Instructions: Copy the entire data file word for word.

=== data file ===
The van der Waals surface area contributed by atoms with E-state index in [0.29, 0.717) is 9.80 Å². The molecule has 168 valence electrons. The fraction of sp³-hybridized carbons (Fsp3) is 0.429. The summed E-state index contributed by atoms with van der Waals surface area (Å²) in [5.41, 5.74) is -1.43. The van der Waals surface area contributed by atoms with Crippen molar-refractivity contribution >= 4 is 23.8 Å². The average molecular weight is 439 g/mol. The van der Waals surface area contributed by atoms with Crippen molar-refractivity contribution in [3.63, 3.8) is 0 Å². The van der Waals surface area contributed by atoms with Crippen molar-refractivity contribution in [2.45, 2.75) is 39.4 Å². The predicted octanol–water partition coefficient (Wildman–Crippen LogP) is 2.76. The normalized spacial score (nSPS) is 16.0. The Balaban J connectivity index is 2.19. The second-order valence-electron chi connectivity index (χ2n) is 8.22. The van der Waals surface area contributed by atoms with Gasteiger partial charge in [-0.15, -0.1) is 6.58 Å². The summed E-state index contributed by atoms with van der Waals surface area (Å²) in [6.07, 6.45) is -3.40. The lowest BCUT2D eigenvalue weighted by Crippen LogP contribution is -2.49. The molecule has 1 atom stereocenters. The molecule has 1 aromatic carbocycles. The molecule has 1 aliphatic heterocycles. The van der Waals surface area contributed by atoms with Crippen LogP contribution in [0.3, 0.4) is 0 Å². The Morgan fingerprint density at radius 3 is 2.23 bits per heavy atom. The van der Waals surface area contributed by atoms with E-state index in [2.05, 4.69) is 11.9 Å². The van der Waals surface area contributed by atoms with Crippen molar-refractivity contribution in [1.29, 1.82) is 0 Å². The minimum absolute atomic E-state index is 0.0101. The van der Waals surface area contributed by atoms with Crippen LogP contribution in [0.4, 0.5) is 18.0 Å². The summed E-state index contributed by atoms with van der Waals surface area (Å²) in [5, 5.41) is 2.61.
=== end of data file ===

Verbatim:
The van der Waals surface area contributed by atoms with E-state index in [0.29, 0.717) is 9.80 Å². The molecule has 168 valence electrons. The fraction of sp³-hybridized carbons (Fsp3) is 0.429. The summed E-state index contributed by atoms with van der Waals surface area (Å²) in [5.41, 5.74) is -1.43. The van der Waals surface area contributed by atoms with Crippen molar-refractivity contribution >= 4 is 23.8 Å². The average molecular weight is 439 g/mol. The van der Waals surface area contributed by atoms with Crippen molar-refractivity contribution in [3.63, 3.8) is 0 Å². The van der Waals surface area contributed by atoms with Crippen molar-refractivity contribution in [2.45, 2.75) is 39.4 Å². The predicted octanol–water partition coefficient (Wildman–Crippen LogP) is 2.76. The normalized spacial score (nSPS) is 16.0. The Balaban J connectivity index is 2.19. The second-order valence-electron chi connectivity index (χ2n) is 8.22. The van der Waals surface area contributed by atoms with Gasteiger partial charge in [-0.15, -0.1) is 6.58 Å². The summed E-state index contributed by atoms with van der Waals surface area (Å²) in [6.07, 6.45) is -3.40. The lowest BCUT2D eigenvalue weighted by Crippen LogP contribution is -2.49. The molecule has 1 atom stereocenters. The molecule has 1 aromatic carbocycles. The molecule has 1 aliphatic heterocycles. The van der Waals surface area contributed by atoms with Crippen LogP contribution in [0.3, 0.4) is 0 Å². The Morgan fingerprint density at radius 3 is 2.23 bits per heavy atom. The van der Waals surface area contributed by atoms with E-state index in [2.05, 4.69) is 11.9 Å². The van der Waals surface area contributed by atoms with Crippen molar-refractivity contribution in [1.29, 1.82) is 0 Å². The minimum absolute atomic E-state index is 0.0101. The van der Waals surface area contributed by atoms with Crippen LogP contribution in [0.4, 0.5) is 18.0 Å². The summed E-state index contributed by atoms with van der Waals surface area (Å²) in [5, 5.41) is 2.61.